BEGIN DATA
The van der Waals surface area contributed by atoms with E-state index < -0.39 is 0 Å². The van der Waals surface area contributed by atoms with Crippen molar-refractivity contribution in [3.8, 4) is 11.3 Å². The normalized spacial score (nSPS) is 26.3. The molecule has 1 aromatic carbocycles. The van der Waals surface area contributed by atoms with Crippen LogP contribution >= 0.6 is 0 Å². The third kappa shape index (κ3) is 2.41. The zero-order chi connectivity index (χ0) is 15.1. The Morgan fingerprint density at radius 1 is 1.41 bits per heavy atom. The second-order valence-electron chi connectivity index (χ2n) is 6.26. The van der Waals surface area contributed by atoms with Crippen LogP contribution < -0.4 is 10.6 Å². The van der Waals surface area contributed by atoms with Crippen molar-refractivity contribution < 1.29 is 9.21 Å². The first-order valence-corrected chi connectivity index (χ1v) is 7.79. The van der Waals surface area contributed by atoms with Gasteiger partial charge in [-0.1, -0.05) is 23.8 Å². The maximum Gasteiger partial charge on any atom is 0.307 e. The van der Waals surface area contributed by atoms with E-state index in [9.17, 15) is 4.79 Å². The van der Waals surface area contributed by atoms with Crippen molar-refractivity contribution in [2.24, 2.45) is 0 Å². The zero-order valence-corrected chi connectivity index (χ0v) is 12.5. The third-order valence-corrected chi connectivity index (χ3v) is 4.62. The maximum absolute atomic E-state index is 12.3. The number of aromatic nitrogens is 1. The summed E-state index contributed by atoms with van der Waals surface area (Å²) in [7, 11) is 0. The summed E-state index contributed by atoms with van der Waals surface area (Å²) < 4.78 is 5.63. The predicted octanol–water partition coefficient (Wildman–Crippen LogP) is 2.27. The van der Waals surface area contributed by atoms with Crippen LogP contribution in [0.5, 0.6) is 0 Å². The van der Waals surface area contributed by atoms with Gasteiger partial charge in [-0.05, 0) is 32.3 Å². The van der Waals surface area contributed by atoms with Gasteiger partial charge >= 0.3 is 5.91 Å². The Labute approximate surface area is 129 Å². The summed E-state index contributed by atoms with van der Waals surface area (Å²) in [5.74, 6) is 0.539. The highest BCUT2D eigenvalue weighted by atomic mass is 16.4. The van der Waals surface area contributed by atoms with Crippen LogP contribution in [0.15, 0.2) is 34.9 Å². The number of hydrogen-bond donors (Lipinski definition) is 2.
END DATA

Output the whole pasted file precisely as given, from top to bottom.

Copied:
The van der Waals surface area contributed by atoms with E-state index < -0.39 is 0 Å². The van der Waals surface area contributed by atoms with Crippen molar-refractivity contribution in [3.8, 4) is 11.3 Å². The normalized spacial score (nSPS) is 26.3. The molecule has 1 aromatic carbocycles. The van der Waals surface area contributed by atoms with Crippen LogP contribution >= 0.6 is 0 Å². The third kappa shape index (κ3) is 2.41. The zero-order chi connectivity index (χ0) is 15.1. The Morgan fingerprint density at radius 1 is 1.41 bits per heavy atom. The second-order valence-electron chi connectivity index (χ2n) is 6.26. The van der Waals surface area contributed by atoms with Crippen LogP contribution < -0.4 is 10.6 Å². The van der Waals surface area contributed by atoms with Crippen molar-refractivity contribution < 1.29 is 9.21 Å². The first-order valence-corrected chi connectivity index (χ1v) is 7.79. The van der Waals surface area contributed by atoms with Gasteiger partial charge in [-0.1, -0.05) is 23.8 Å². The maximum Gasteiger partial charge on any atom is 0.307 e. The van der Waals surface area contributed by atoms with E-state index in [9.17, 15) is 4.79 Å². The van der Waals surface area contributed by atoms with Crippen molar-refractivity contribution in [2.24, 2.45) is 0 Å². The zero-order valence-corrected chi connectivity index (χ0v) is 12.5. The third-order valence-corrected chi connectivity index (χ3v) is 4.62. The maximum absolute atomic E-state index is 12.3. The number of aromatic nitrogens is 1. The summed E-state index contributed by atoms with van der Waals surface area (Å²) in [7, 11) is 0. The summed E-state index contributed by atoms with van der Waals surface area (Å²) < 4.78 is 5.63. The predicted octanol–water partition coefficient (Wildman–Crippen LogP) is 2.27. The van der Waals surface area contributed by atoms with Crippen LogP contribution in [0.5, 0.6) is 0 Å². The van der Waals surface area contributed by atoms with Gasteiger partial charge in [-0.05, 0) is 32.3 Å². The van der Waals surface area contributed by atoms with Gasteiger partial charge >= 0.3 is 5.91 Å². The Labute approximate surface area is 129 Å². The summed E-state index contributed by atoms with van der Waals surface area (Å²) in [5.74, 6) is 0.539. The highest BCUT2D eigenvalue weighted by atomic mass is 16.4. The van der Waals surface area contributed by atoms with Crippen LogP contribution in [0.15, 0.2) is 34.9 Å². The number of hydrogen-bond donors (Lipinski definition) is 2.